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Need More Hours in Your Day? Ten Kitchen Time-Savers that Can Help

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Ease burden of cooking

Who doesn’t wish they had a couple more hours in the day, or a kitchen fairy to come to our aid at family dinnertime, or even a spouse or kids who were more eager or able to pitch in around the house? While we continue to fantasize about ways to get more done in days that too often make us feel squeezed to our limit, here are some practical tips we’ve developed on how to save time in the kitchen:

Meal Plan1. Make a plan and then stick to it.

By making a meal plan for the week, not only do you avoid standing in front of the fridge or pantry at 5:30 or 6 pm in a panic about what to serve for family dinner, but you’ll also be able to make grocery list that will save you time at the store. If you need help with planning ahead, check out The Scramble’s family-friendly meal plans!

2. Keep a running grocery list.

When you use up an ingredient that you consider a staple, write it on your grocery list right away so you’ll be fully stocked after your next grocery trip, and won’t have to squeeze in any emergency trips to the store. You can keep this list on a piece of paper in the kitchen or in the notes section of your phone. In addition, I recommend creating a spot in the kitchen where you keep a running list so that you can teach your family to jot down when they have used up an item. This will help you to keep the essentials stocked in your house. You can use a pad of paper that lives somewhere in the kitchen, a white board, or a posted list.

Kitchen Mess3. Clean before you cook.

Whenever I share this tip at workshops and cooking demonstrations people look at me funny, but this is an essential trick for efficient cooking! Before you start cooking, clear off the kitchen counters and load the dishwasher with any dishes leftover from the day (or delegate this task to another family member to do so). These steps make dinner preparation a lot less chaotic because you don’t need to work around the messy piles or search for that measuring cup or skillet.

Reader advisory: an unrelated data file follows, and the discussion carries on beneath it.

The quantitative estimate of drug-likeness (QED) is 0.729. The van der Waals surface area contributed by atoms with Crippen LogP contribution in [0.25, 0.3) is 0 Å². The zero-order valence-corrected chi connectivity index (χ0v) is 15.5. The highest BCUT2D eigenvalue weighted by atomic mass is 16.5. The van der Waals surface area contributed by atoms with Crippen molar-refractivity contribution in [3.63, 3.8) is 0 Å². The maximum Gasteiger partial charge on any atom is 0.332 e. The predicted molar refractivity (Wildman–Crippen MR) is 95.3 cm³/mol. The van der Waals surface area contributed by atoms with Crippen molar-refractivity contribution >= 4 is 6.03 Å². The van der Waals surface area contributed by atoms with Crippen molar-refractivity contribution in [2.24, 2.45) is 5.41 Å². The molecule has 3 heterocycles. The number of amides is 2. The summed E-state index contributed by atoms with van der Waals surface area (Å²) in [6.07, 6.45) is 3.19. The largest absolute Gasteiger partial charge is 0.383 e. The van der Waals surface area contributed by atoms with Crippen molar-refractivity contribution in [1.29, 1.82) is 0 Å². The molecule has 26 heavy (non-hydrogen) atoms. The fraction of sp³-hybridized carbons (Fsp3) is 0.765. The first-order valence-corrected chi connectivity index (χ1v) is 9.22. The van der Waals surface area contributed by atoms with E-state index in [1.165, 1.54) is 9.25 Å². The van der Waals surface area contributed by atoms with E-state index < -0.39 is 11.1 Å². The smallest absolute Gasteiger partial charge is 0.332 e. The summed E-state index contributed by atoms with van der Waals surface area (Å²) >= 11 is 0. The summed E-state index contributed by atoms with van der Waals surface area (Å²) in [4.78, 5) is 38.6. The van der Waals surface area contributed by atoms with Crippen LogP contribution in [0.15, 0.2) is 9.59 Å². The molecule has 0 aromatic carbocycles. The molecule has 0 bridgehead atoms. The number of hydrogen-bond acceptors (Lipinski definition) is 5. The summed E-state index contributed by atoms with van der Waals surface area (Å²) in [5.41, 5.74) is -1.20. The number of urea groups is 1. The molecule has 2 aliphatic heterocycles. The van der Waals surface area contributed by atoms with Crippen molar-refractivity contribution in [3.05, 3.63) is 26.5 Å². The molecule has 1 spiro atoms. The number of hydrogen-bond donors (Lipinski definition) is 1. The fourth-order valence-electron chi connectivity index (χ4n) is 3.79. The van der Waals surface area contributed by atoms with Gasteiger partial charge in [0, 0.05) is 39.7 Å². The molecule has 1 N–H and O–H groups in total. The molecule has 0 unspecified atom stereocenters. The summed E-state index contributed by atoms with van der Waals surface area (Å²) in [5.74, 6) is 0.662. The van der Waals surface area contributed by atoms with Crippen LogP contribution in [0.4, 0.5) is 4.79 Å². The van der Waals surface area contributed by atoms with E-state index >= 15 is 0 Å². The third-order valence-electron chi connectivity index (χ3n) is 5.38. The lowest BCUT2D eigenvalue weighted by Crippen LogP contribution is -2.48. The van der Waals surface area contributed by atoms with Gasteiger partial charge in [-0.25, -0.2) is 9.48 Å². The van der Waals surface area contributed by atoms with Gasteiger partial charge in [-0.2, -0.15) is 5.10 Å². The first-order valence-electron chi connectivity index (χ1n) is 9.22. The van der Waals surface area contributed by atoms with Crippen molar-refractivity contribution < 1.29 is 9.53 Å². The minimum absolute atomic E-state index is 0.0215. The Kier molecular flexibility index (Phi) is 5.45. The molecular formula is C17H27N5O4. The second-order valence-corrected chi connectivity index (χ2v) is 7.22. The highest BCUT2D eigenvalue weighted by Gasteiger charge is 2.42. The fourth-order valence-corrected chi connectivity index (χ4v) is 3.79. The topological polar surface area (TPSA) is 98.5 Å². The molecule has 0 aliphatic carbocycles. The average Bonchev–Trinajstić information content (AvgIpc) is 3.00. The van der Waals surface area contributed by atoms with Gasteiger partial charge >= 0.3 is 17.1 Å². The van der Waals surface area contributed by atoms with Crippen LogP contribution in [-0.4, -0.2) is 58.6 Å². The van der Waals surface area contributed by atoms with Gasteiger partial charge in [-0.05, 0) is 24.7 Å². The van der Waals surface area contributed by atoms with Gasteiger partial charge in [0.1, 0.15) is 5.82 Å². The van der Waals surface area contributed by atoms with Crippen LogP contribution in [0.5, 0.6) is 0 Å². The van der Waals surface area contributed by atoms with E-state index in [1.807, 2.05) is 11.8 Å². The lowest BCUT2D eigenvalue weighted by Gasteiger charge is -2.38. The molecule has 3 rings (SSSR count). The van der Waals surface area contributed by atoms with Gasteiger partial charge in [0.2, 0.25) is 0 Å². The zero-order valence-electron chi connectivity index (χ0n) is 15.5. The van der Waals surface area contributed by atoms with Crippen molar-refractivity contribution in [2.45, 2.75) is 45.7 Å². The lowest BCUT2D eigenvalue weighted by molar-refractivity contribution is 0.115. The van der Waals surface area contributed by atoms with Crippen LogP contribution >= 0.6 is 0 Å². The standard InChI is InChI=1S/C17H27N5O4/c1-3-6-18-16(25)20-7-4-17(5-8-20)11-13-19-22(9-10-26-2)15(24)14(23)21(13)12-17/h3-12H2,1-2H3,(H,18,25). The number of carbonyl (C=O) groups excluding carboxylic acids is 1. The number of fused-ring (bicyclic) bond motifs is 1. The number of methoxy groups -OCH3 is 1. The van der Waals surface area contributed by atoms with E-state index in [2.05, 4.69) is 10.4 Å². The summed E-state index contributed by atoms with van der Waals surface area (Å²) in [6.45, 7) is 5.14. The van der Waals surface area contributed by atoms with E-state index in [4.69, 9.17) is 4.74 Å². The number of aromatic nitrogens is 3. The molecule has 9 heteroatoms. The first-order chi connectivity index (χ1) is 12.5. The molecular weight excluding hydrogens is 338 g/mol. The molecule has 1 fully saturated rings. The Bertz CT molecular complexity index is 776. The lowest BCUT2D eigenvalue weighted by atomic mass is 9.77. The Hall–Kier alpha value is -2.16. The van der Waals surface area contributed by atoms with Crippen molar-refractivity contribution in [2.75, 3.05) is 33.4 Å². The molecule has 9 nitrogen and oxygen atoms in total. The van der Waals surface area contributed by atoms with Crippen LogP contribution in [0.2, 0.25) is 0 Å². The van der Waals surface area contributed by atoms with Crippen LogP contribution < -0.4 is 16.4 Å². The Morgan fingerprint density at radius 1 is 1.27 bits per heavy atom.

4. Make sure you have good quality knives and keep them sharpened.

A good, sharp knife will make chopping much faster and safer because you will be able to easily slice right through everything, rather than having to saw back and forth or pile things over and and over again. In addition, a good pair of kitchen scissors can also make easier work of cutting herbs, scallions and other foods. Check out The Scramble Store to see some of our favorites and make sure to explore our tips on how to to chop quickly and efficiently.

Freezer staples5. Keep a well-stocked freezer.

Stock your freezer with some frozen vegetables, prepared side dishes, even a healthy frozen meal (homemade or store-bought) for those days that family dinners don’t go as planned. Some of my favorites include frozen peas, spinach, broccoli, corn, and edamame; individual ciabatta loaves (for quick paninis); ravioli or tortellini; vegetable dumplings; and baked goods such as muffins, scones, and waffles.

6. Use convenience items or ‘short cuts’

If time is a higher priority for you than money, don’t be afraid to use convenience items. In other words, if buying pre-chopped vegetables, hard-boiled eggs, or minced garlic helps you get that family dinner on the table rather than ordering that less-than-healthy takeout or delivery meal, then go for it.